Alan Stocker

Pomeroy Purdy Gallery

Those who accuse abstract art of inhumanity are surely right. Yet what they miss is that absolute nonobjectivity is never actually achieved, but remains, even in the most unrelenting formalism, a mere asymptote of the mind, its fantasy of victory over the body. In reality, the recurrence of resemblance is never overcome, and the autonomous properties and logic of color and configuration serve only to catalyze other capabilities of the imagination. To be sure, the elements of painting exact their own demands, yet each formal shift is but an altered threshold toward a new image-advent.

Alan Stocker creates form out of the ore of primordial color. His images reach just as far as the cusp of a likeness, where recognition gets caught among lustrous deposits of pigment. The paintings imply a subterranean genesis, a cave or mine where the rock-face wrinkles into phantasmagoric life. They are like wax tablets that have indexed numerous impressions; if they were to have a sound, it might be a murmuring of many voices—multifarious, indistinct, and disturbing. Although these paintings demonstrate an expressionist interplay between process and image, they are closer in spirit to that chiasm of formal image and imagerial form that preoccupied Paul Klee and Wassily Kandinsky.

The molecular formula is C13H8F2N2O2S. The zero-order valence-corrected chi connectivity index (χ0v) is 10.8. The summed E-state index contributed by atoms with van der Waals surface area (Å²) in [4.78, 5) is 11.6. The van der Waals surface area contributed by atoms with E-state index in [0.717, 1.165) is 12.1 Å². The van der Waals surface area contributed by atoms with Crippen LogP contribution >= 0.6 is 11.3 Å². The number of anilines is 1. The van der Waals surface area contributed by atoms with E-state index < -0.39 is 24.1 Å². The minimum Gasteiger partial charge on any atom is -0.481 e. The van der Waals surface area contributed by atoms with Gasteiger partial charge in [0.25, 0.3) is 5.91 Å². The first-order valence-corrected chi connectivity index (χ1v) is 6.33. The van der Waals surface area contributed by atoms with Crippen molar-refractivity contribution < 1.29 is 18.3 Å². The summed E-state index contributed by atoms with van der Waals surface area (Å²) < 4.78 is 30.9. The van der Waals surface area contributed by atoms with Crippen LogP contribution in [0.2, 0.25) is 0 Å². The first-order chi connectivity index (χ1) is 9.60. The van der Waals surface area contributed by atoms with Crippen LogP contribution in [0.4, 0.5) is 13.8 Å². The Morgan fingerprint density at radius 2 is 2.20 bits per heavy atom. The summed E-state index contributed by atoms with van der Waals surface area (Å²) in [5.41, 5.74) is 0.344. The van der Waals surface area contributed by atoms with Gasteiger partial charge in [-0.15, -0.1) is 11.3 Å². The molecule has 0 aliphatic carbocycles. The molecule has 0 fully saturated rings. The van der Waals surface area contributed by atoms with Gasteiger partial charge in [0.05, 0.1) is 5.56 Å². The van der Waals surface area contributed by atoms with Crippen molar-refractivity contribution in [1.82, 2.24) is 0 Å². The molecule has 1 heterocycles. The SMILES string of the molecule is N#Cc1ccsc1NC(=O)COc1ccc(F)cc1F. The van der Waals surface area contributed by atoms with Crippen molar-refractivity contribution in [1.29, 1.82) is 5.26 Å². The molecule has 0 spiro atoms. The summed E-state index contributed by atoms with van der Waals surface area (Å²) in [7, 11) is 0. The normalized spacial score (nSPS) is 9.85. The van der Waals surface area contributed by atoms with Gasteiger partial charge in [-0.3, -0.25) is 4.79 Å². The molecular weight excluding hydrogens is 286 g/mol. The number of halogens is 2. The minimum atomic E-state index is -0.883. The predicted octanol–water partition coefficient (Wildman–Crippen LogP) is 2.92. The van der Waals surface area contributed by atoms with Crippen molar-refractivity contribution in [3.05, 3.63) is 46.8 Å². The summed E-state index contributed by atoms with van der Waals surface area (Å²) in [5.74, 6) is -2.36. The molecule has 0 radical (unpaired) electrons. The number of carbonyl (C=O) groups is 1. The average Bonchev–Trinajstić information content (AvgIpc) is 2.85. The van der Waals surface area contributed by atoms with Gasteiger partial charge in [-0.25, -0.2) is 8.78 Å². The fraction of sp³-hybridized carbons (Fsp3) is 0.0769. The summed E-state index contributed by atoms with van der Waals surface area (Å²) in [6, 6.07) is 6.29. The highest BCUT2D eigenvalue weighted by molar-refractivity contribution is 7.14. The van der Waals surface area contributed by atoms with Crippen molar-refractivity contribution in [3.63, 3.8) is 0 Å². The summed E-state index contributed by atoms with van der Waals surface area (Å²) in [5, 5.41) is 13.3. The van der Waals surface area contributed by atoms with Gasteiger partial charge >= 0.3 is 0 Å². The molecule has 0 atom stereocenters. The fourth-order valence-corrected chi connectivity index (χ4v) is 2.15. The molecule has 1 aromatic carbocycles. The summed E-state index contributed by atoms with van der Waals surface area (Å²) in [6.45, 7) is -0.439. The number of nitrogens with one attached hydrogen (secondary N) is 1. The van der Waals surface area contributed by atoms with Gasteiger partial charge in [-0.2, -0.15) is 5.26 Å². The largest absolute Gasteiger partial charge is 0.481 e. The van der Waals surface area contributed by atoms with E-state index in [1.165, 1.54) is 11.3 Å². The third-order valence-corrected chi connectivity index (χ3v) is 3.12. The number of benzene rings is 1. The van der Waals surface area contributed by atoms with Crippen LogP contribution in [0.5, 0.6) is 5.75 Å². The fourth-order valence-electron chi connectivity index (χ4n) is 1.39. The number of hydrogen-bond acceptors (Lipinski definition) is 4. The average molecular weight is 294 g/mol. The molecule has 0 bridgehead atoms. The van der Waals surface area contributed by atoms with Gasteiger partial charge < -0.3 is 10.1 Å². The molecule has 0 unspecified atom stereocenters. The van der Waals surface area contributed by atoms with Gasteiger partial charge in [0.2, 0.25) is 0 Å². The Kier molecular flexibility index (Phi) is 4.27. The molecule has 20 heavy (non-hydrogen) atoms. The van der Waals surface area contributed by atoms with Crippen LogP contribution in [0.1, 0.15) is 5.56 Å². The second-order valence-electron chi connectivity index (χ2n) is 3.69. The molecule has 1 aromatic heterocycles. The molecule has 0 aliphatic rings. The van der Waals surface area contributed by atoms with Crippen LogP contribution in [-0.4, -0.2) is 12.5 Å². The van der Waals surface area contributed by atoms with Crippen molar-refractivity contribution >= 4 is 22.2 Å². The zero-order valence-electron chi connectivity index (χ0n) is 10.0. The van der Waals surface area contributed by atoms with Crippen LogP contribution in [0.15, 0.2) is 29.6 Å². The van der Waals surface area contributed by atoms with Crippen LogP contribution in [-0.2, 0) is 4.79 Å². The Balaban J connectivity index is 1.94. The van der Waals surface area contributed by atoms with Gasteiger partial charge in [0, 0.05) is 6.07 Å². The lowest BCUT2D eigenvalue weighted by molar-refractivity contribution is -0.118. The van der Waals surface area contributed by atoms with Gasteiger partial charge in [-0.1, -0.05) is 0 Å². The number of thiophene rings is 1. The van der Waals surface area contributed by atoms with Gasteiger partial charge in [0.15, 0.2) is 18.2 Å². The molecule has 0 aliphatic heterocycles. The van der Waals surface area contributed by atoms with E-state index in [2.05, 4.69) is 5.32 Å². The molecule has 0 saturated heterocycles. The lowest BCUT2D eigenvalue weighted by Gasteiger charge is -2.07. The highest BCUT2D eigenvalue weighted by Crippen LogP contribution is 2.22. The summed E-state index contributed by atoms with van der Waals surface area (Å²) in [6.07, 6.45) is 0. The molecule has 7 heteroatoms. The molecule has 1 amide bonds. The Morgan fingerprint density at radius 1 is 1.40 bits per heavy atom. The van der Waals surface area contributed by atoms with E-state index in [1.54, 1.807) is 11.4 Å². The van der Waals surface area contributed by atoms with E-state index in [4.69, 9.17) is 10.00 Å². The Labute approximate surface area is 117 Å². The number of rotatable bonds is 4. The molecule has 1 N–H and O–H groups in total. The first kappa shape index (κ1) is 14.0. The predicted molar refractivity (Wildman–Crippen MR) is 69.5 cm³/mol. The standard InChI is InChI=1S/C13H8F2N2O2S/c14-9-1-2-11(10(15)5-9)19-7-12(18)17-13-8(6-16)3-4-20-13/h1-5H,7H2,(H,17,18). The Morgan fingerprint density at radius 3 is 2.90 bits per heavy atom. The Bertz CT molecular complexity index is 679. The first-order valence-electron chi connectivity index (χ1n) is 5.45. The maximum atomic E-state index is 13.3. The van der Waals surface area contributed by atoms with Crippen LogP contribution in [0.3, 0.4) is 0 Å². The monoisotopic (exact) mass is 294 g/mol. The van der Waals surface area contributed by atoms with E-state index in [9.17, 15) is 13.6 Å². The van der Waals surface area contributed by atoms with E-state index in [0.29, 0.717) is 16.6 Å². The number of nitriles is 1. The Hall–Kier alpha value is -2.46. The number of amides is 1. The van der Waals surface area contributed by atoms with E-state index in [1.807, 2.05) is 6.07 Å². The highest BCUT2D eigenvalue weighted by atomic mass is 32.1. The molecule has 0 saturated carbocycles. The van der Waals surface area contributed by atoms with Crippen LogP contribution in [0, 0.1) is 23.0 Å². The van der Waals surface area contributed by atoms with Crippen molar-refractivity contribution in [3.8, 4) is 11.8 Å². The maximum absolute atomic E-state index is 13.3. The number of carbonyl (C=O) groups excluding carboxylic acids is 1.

Despite their intricate tumult of images, the paintings show clear evidence of the trace of making—sometimes a liquid pooling or merging, sometimes a frottage or transfer. The impression is of a dense surface—paint upon paint—yet without the simply condensed like hoar and lichen upon the damp walls of a cave. Then, fitfully, the images appear. They are as indefinite as the paint-shapes themselves; they merge both into the pigmented ambience and into each other, strange hybrids from an inward experience barely reaching into consciousness. Individually monstrous, often fierce, sad, in turned, ruminative, or threatening, they seem to be caught in the paint-world as figures in a fable. Horses, fish, incubi, goblins, an ass or hare, wounded and desolate orphans, beings in states of tumescence, copulation, and birth: a crowd of incommensurable islands in a sea of vision. One imagines some corresponding slow release of the tales they have to tell. It is part of the pleasure of these paintings that Stocker never finally fixes the fables from his crucible, but leaves them at a point where the beholder is invited to complete the telling.

Brian Hatton